Coco, Haidee Stade’s companion and friend, was one of several dogs to touch her life and inspire her love of animals.
Coco, Haidee Stade’s companion and friend, was one of several dogs to touch her life and inspire her love of animals.

Haidee Stade had a passion for animals—especially dogs. She helped many homeless animals by volunteering at her local Society for the Prevention of Cruelty to Animals. While she passed away in 2014, her commitment to animals lives on through a legacy gift to the Center for Companion Animal Health (CCAH).

Stade enjoyed the companionship of several dogs during her life. A friend remembers her sitting in the sunny alcove of her San Francisco Bay Area home surrounded by adoring canines. Most recently, Stade shared a special bond with Coco, a Maltese mix rescue, and considered her like a child. They did everything together. One of their favorite activities was going for walks several times a day and making new friends along the way. They were well loved in their neighborhood.

Carrying out Stade’s wishes, estate trustee Katie Rodden was determined to find an organization that shared Stade’s dedication to improving animal lives. Rodden learned about the CCAH from a friend. After visiting the school and being impressed with the compassionate care that all patients receive, Rodden was convinced that supporting the CCAH was a fitting tribute to Stade’s legacy of improving the lives of companion animals.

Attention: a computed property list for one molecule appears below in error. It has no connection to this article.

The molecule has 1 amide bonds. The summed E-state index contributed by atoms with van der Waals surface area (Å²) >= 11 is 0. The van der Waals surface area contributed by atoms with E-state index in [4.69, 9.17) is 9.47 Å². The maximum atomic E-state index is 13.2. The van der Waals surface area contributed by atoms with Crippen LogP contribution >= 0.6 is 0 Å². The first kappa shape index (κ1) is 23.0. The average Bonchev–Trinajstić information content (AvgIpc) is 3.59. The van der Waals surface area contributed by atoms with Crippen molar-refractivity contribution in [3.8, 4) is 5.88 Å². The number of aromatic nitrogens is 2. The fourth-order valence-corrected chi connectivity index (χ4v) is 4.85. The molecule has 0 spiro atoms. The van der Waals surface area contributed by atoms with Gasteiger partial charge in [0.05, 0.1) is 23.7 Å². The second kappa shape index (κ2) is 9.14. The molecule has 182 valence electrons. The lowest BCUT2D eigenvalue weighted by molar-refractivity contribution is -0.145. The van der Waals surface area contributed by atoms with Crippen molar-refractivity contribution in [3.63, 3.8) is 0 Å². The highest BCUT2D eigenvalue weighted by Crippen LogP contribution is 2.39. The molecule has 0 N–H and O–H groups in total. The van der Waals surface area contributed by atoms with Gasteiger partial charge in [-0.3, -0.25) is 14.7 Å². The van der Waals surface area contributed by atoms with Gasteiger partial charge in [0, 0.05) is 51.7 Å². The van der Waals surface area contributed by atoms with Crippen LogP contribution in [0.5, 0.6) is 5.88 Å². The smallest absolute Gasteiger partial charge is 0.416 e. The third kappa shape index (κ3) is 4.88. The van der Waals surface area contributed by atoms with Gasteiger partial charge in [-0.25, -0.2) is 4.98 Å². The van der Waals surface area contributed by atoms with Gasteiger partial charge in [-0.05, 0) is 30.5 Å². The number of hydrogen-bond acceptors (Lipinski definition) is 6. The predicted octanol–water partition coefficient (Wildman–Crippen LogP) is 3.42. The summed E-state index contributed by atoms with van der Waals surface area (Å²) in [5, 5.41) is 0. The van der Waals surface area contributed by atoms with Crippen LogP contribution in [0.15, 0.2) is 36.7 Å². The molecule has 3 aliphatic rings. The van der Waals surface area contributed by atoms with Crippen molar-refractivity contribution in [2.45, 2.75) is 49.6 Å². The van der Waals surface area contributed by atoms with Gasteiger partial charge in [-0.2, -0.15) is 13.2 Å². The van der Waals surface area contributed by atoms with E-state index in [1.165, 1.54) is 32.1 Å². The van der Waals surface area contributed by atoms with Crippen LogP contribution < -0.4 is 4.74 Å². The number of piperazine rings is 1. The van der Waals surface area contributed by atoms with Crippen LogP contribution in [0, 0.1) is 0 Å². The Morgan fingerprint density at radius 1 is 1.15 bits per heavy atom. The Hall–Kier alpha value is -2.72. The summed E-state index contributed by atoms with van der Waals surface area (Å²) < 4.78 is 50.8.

“This gift would have meant so much to Haidee,” Rodden said. “She was an avid animal lover all her life and was drawn to helping them. She didn’t like to see animals suffer.”

The CCAH supports research to improve the health of companion animals in a range of areas, including cancer, genetics, anesthesia, behavior, surgery and nutrition. Completed studies have led to innovative treatments and therapy options, better understanding of disease and genetic defects, and new knowledge for improved animal health.

“Ms. Stade’s gift is a wonderful tribute to her generosity and kindness to all creatures and will make a difference for countless companion animals for many decades to come,” said CCAH Director Michael Kent. “We are sincerely grateful to her. By funding critical health research, she will help beloved animal companions like Coco enjoy healthier and longer lives.”

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